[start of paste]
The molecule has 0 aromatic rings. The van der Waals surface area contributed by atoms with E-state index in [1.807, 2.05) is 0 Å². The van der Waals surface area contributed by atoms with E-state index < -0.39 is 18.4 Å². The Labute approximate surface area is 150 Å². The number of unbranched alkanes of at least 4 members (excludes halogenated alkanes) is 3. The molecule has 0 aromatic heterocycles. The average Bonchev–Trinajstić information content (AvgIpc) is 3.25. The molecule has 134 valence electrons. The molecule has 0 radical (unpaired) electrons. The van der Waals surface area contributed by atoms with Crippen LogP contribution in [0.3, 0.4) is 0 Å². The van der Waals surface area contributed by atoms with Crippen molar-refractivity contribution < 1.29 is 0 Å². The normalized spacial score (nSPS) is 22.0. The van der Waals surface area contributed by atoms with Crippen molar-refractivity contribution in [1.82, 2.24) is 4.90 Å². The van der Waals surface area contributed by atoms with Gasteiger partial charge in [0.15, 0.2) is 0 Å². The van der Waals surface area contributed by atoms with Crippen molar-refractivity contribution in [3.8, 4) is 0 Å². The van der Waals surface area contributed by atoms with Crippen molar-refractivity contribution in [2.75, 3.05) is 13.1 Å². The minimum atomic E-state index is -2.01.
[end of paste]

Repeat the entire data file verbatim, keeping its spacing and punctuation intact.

The molecule has 0 aromatic rings. The van der Waals surface area contributed by atoms with E-state index in [1.807, 2.05) is 0 Å². The van der Waals surface area contributed by atoms with E-state index < -0.39 is 18.4 Å². The Labute approximate surface area is 150 Å². The number of unbranched alkanes of at least 4 members (excludes halogenated alkanes) is 3. The molecule has 0 aromatic heterocycles. The average Bonchev–Trinajstić information content (AvgIpc) is 3.25. The molecule has 134 valence electrons. The molecule has 0 radical (unpaired) electrons. The van der Waals surface area contributed by atoms with Crippen LogP contribution in [0.3, 0.4) is 0 Å². The van der Waals surface area contributed by atoms with Crippen molar-refractivity contribution < 1.29 is 0 Å². The normalized spacial score (nSPS) is 22.0. The van der Waals surface area contributed by atoms with Crippen molar-refractivity contribution in [1.82, 2.24) is 4.90 Å². The van der Waals surface area contributed by atoms with Gasteiger partial charge in [0.15, 0.2) is 0 Å². The van der Waals surface area contributed by atoms with Crippen molar-refractivity contribution in [3.8, 4) is 0 Å². The van der Waals surface area contributed by atoms with Crippen molar-refractivity contribution in [2.75, 3.05) is 13.1 Å². The minimum atomic E-state index is -2.01.